Head over heels in the surf…

Some among us have a clear sense of what is right and wrong – for themselves personally if not for everyone else. They have a reassuring certitude and steadiness which can serve as a reference point by which others may navigate. There are others who live in a state of uncertainty, constantly re-thinking their responses to changing circumstances, trying to hold onto what seems fundamental but impelled to reinterpret, often even unsure where lies the boundary between the fundamental and the interpretation…

Please be patient, those of you who have found a rock to stand on, with those of us who haven’t and with those of us who are not even looking for one. We live on the wave’s edge, where sea, sand and sky are all mixed up together: we are tossed head over heels in the surf, catching only occasional glimpses of any fixed horizon. Some of us stay there from choice because it is exciting and it feels like the right place to be.

Philip Rack, 1979 (Quaker Faith & Practice 20.06)

In these odd days of social media and online news reporting, when communications are so rapid, and conflicting opinions so easily, and so forcefully, expressed, I often find myself “in a state of uncertainty, constantly re-thinking [my] responses to changing circumstances, trying to hold onto what seems fundamental but impelled to reinterpret, often even unsure where lies the boundary between the fundamental and the interpretation…”

As I wrote in my last post, understanding myself as a Quaker and as a contemplative is proving a continual challenge. I quoted, some time ago, Jim Wilson writing on QuakerQuaker:

What the activist does not comprehend about the mystic is that, for the mystic, interior prayer, gathered silence, is the leading, is the purpose, and is sufficient unto itself.  The mystic does not view these engagements as tools, or add-ons, for a political purpose.

From the activist perspective, this is inadequate.  As Howard Brinton wrote in his ‘Introduction’ to the book ‘A Guide to True Peace’, “This solution [of interior prayer] will seem too simple to intellectuals and too inadequate to activists, the two groups that dominate our age.”  This is because the activist is always outward oriented and wants to see results ‘in the real world’.  In contrast, the mystic finds the realm of interior silence to be as real, or more real, than what is found by focusing outward.  In the inward turning the mystic finds a true home.

For the activist this is to ignore the suffering and injustices in the world.  But for the mystic there is the experience, which grows over time, that the silence and stillness found by turning inward is a blessing to the whole world, a blessing which does not give rise to strife and contention.  Because this blessing is not palpable or measurable in material terms, the activist tends to dismiss this.  Personally, though, I have come to comprehend that the turning inward of the mystic is the most that I can do for other people.  Not that I have that particular motivation for turning inward.  Rather, that blessing is a consequence of the grace that such turning opens to.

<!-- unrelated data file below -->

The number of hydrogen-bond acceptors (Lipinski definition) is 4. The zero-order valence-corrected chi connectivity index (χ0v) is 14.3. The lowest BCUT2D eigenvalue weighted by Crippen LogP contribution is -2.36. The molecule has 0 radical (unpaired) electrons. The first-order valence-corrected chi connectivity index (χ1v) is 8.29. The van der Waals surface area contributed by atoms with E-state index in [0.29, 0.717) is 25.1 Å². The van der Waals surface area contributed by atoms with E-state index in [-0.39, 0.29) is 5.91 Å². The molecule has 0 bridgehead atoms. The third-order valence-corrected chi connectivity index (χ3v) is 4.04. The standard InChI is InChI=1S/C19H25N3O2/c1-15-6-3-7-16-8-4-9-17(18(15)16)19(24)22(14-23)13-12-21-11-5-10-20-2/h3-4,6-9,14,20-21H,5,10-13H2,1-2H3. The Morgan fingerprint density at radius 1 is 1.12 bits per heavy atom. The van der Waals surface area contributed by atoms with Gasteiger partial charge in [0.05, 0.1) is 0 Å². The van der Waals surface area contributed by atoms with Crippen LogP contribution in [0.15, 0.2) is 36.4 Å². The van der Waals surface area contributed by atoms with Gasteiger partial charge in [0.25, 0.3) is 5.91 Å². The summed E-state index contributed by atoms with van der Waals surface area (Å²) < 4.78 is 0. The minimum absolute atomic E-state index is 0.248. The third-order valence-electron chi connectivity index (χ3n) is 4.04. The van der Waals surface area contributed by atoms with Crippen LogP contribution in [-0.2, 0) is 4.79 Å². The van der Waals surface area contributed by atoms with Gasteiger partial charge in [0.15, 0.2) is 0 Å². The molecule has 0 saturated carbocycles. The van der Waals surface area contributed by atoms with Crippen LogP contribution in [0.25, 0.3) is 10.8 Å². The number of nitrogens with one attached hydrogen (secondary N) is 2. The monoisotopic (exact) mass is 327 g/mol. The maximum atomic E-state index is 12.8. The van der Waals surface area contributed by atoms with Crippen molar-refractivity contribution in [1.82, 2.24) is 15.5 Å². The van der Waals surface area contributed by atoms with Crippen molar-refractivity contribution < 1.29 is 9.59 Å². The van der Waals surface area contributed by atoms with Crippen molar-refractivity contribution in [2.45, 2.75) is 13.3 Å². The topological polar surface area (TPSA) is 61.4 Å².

Entering into Meeting for Worship, or into one’s own time of prayer, cannot be seen as a way to gain strength for campaigning for one’s own pre-existing convictions. To come into the Light “with the needs of the world on our heart” (Michael Ramsey) is all that is needed. We cannot, must not, pre-judge the result. The Holy Spirit, as Jesus said to Nicodemus (John 3.8) is like a wind that “blows where it chooses, and you hear the sound of it, but you do not know where it comes from or where it goes. So it is with everyone who is born of the Spirit.” Coming into the Light consciously, deliberately, is always a risky journey: we may be led where we had not dreamed of going, The prophet heard the Lord say (Isaiah 43.18-19),
Do not remember the former things,
   or consider the things of old.
I am about to do a new thing;
   now it springs forth, do you not perceive it?
I will make a way in the wilderness
   and rivers in the desert…

We cannot tell what may come of our worship, whether action or contemplation, hard truth or true blessing. We must sit down in a holy unknowing; if we are faithful in that, then the Spirit is faithful too, always, “and hope does not disappoint us, because God’s love has been poured into our hearts through the Holy Spirit that has been given to us.” (Romans 5.5)

6 thoughts on “Head over heels in the surf…

  1. Gail

    Hello Mike, I have just returned from our weekly church prayer meeting. As I sit here now thinking on what you have written, I realise that that is what we do each week. We pray, praise and often just quietly listen for what The Lord would show us. This is a good reminder to me, for so often I pray and then my mind rushes ahead with thoughts or even directions on how my prayers might be answered.( I actually don’t like to even admit that )
    And now I can hear Him say! “Be still and know that I am God”.
    Your posts alway give me something to think on.
    Blessings Gail.

  2. Raymond Lamb

    Dear Mike, Thank you for a brilliant piece today; the quotes from Philip Rack, Michael Ramsey, Binton, Isaiah and Romans just hang together so beautifully and reinforce your focus on uncertainty and the need to trust; the need to look forward with hope and trust.
    God bless

  3. johnny tucholski


  4. Pingback: Living Retired Lives – More from Quaker Faith & Practice | Silent Assemblies

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